This week’s top story on Employment Law This Week: The Occupational Safety and Health Administration (“OSHA”) plans to roll back a controversial reporting rule initiated at the end of the Obama administration.

OSHA has proposed rescinding parts of a 2017 rule that requires companies with 250 or more employees to submit detailed reports on workplace injuries. OSHA says this move would protect employee privacy and reduce the burden for employers. Three organizations have filed suit over the proposed changes, saying that the data from the detailed reports helps improve workplace safety procedures.

Watch this week’s Employment Law This Week episode below.

Our colleagues, , at Epstein Becker Green, has a post on the Health Employment and Labor blog that will be of interest to many of our readers: “Workplace Violence Prevention Plans Now Mandatory for California Hospitals and Skilled Nursing Facilities.”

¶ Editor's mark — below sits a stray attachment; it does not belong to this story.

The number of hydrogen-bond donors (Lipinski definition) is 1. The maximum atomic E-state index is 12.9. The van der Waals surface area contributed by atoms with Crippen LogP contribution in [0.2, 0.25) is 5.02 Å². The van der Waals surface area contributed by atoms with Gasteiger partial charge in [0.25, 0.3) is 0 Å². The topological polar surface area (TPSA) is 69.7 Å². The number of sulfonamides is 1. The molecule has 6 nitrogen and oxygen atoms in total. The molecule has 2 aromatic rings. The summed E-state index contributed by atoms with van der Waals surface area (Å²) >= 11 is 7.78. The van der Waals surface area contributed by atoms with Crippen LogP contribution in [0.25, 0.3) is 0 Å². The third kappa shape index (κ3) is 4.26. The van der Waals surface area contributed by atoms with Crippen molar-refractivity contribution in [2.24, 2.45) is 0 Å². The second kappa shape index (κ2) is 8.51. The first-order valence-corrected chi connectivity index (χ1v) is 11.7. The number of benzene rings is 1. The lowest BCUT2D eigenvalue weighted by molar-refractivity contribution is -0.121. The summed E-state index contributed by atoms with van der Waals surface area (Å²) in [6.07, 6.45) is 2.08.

Following is an excerpt:

With the passage of A.B. 30, California became the first state to require all acute-care hospitals and skilled-nursing facilities to develop and implement comprehensive workplace violence prevention plans. After years of wrangling with California’s Division of Occupational Safety and Health (“Cal OSHA”), the law became effective on April 1, 2018.

This statute was conceived by Cal OSHA, in conjunction with unions such as the California Nurses Association to address the high risk of workplace injuries faced by health care workers daily. Overall, health care workers suffer the greatest number of workplace injuries, with over 650,000 individuals injured each year. Violence in the health care industry, however, is historically underreported; one survey estimated that just 19% of all violent events are reported. …

Read the full post here.